Further characteristics and details of the invention will be evident from the description provided below taken together with the following drawings:
FIG. 1 is a perspective view of three plates in the first embodiment cut through the vicinity of the holes at the top.
FIG. 2 is a top view of such a plate.
FIG. 3 is a cross-sectional view of a stack of such plates taken along line III--III in FIG. 2.
FIG. 4 is a cross-sectional view of the stack taken along line IV--IV in FIG. 2, and
FIGS. 5 through 8 are views of plates of another embodiment respectively corresponding to FIGS. 1 to 4.
Approximately rectangular plates 1 in each embodiment of the heat exchanger have an opening 2 at each corner that can be either an intake or an outlet for fluids that exchange heat.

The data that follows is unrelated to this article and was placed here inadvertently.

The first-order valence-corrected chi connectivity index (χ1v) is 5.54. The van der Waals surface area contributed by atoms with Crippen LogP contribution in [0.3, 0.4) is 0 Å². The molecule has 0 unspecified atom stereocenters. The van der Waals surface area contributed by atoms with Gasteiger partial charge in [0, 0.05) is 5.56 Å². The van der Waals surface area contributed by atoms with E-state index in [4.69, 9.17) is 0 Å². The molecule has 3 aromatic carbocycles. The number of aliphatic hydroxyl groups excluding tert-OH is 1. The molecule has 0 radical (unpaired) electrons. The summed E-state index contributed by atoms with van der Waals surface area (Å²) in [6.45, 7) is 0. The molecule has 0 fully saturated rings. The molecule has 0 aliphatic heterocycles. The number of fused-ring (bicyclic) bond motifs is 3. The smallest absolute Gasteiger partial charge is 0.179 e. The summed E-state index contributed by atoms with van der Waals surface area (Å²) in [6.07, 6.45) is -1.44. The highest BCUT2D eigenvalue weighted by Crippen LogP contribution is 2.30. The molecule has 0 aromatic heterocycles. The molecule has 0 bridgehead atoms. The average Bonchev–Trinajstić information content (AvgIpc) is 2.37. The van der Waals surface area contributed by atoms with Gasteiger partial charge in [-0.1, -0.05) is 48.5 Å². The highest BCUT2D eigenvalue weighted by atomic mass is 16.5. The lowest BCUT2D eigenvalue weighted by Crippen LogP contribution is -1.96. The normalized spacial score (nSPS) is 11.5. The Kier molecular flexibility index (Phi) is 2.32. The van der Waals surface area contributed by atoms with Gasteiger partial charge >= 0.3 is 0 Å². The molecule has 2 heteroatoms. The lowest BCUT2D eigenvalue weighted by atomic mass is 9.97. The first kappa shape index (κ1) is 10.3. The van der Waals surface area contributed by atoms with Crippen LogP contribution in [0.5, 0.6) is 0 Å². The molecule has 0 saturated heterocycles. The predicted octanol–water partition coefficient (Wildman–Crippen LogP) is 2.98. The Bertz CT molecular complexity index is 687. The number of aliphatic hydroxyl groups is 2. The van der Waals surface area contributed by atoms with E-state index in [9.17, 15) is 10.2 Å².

The area of the plate bounded by openings 2 is corrugated with a wavy surface having undulations 8 to promote turbulence which improves the heat transfer characteristics. Each plate 1 has a main surface referred to herein as the midplane, with crests of undulations 8 extending to either side of the midplane. The crests on each side of the midplane define a plane that is parallel to the midplane.
At the periphery of plates 1 is a lateral flange 4, and just inside it is lateral ridge 3 (see FIG. 2). These are formed as follows. Starting from the circumference of an opening 2 at a portion closest to the periphery of the plate and proceeding toward the periphery, the plate is bent perpendicular to the midplane, bends at a right angle so as to be parallel to the midplane, is bent back toward the midplane and extends past it, and then bent once more to be parallel to the midplane again, thus forming ridge 3 surrounded by flange 4. Ridge 3 lies in the plane defined by the crests of undulations 8 on one side of the midplane.